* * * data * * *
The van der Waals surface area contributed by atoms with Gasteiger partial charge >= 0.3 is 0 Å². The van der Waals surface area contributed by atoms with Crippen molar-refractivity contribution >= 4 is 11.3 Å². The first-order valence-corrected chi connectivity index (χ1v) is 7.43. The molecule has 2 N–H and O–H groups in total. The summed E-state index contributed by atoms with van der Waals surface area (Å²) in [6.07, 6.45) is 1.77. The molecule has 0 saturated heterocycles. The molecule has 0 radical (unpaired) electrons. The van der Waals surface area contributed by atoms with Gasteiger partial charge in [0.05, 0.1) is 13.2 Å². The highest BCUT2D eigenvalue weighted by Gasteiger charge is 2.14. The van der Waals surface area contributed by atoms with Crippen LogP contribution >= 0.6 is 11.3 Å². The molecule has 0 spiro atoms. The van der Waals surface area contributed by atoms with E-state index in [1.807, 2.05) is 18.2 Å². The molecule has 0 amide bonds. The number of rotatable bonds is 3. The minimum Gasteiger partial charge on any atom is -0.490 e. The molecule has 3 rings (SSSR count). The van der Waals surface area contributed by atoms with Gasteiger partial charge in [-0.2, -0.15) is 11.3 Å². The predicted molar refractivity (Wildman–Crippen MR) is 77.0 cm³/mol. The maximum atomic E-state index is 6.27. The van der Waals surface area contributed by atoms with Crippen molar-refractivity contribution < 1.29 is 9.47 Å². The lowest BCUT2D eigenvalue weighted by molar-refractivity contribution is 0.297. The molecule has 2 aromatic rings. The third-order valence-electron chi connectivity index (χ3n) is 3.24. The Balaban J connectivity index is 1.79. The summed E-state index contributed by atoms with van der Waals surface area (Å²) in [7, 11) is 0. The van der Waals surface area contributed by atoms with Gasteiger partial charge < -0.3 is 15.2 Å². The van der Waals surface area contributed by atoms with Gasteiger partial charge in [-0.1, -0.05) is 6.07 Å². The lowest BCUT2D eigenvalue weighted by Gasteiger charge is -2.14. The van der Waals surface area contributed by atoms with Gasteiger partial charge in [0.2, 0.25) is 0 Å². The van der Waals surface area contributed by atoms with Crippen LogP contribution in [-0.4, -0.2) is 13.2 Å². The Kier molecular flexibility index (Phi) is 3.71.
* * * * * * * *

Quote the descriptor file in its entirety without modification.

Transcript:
The van der Waals surface area contributed by atoms with Gasteiger partial charge >= 0.3 is 0 Å². The van der Waals surface area contributed by atoms with Crippen molar-refractivity contribution >= 4 is 11.3 Å². The first-order valence-corrected chi connectivity index (χ1v) is 7.43. The molecule has 2 N–H and O–H groups in total. The summed E-state index contributed by atoms with van der Waals surface area (Å²) in [6.07, 6.45) is 1.77. The molecule has 0 saturated heterocycles. The molecule has 0 radical (unpaired) electrons. The van der Waals surface area contributed by atoms with Gasteiger partial charge in [0.05, 0.1) is 13.2 Å². The highest BCUT2D eigenvalue weighted by Gasteiger charge is 2.14. The van der Waals surface area contributed by atoms with Crippen LogP contribution >= 0.6 is 11.3 Å². The molecule has 0 spiro atoms. The van der Waals surface area contributed by atoms with E-state index in [1.807, 2.05) is 18.2 Å². The molecule has 0 amide bonds. The number of rotatable bonds is 3. The minimum Gasteiger partial charge on any atom is -0.490 e. The molecule has 3 rings (SSSR count). The van der Waals surface area contributed by atoms with Gasteiger partial charge in [-0.2, -0.15) is 11.3 Å². The predicted molar refractivity (Wildman–Crippen MR) is 77.0 cm³/mol. The maximum atomic E-state index is 6.27. The van der Waals surface area contributed by atoms with Crippen molar-refractivity contribution < 1.29 is 9.47 Å². The lowest BCUT2D eigenvalue weighted by molar-refractivity contribution is 0.297. The molecule has 2 aromatic rings. The third-order valence-electron chi connectivity index (χ3n) is 3.24. The Balaban J connectivity index is 1.79. The summed E-state index contributed by atoms with van der Waals surface area (Å²) in [7, 11) is 0. The van der Waals surface area contributed by atoms with Gasteiger partial charge < -0.3 is 15.2 Å². The van der Waals surface area contributed by atoms with Gasteiger partial charge in [-0.1, -0.05) is 6.07 Å². The lowest BCUT2D eigenvalue weighted by Gasteiger charge is -2.14. The van der Waals surface area contributed by atoms with Gasteiger partial charge in [0.2, 0.25) is 0 Å². The van der Waals surface area contributed by atoms with Crippen LogP contribution in [-0.4, -0.2) is 13.2 Å². The Kier molecular flexibility index (Phi) is 3.71.